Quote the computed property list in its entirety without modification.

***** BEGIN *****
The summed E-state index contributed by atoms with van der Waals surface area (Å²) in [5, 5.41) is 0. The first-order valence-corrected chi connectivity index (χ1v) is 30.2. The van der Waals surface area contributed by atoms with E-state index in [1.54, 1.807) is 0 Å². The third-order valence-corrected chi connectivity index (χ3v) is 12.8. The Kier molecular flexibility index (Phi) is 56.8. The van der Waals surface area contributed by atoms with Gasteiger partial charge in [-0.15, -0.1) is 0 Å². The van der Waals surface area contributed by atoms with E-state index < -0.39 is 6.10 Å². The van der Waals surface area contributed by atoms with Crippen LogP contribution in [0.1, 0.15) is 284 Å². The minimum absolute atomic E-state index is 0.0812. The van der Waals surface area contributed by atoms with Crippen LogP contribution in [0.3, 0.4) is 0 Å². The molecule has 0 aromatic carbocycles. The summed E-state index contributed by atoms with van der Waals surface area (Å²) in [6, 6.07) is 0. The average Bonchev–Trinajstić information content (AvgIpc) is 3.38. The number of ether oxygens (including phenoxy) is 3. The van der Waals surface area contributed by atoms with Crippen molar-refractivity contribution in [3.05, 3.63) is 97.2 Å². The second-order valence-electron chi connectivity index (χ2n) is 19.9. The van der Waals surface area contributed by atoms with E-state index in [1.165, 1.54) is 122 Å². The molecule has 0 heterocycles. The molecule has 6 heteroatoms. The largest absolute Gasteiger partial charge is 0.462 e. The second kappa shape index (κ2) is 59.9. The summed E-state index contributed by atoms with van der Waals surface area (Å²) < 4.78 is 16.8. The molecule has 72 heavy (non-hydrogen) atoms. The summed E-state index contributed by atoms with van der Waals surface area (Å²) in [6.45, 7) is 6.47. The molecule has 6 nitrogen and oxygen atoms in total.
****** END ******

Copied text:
The summed E-state index contributed by atoms with van der Waals surface area (Å²) in [5, 5.41) is 0. The first-order valence-corrected chi connectivity index (χ1v) is 30.2. The van der Waals surface area contributed by atoms with E-state index in [1.54, 1.807) is 0 Å². The third-order valence-corrected chi connectivity index (χ3v) is 12.8. The Kier molecular flexibility index (Phi) is 56.8. The van der Waals surface area contributed by atoms with Gasteiger partial charge in [-0.15, -0.1) is 0 Å². The van der Waals surface area contributed by atoms with E-state index < -0.39 is 6.10 Å². The van der Waals surface area contributed by atoms with Crippen LogP contribution in [0.1, 0.15) is 284 Å². The minimum absolute atomic E-state index is 0.0812. The van der Waals surface area contributed by atoms with Crippen LogP contribution in [0.3, 0.4) is 0 Å². The molecule has 0 aromatic carbocycles. The summed E-state index contributed by atoms with van der Waals surface area (Å²) in [6, 6.07) is 0. The average Bonchev–Trinajstić information content (AvgIpc) is 3.38. The number of ether oxygens (including phenoxy) is 3. The van der Waals surface area contributed by atoms with Crippen molar-refractivity contribution in [3.05, 3.63) is 97.2 Å². The second-order valence-electron chi connectivity index (χ2n) is 19.9. The van der Waals surface area contributed by atoms with E-state index in [1.165, 1.54) is 122 Å². The molecule has 0 heterocycles. The molecule has 6 heteroatoms. The largest absolute Gasteiger partial charge is 0.462 e. The second kappa shape index (κ2) is 59.9. The summed E-state index contributed by atoms with van der Waals surface area (Å²) < 4.78 is 16.8. The molecule has 72 heavy (non-hydrogen) atoms. The summed E-state index contributed by atoms with van der Waals surface area (Å²) in [6.45, 7) is 6.47. The molecule has 6 nitrogen and oxygen atoms in total.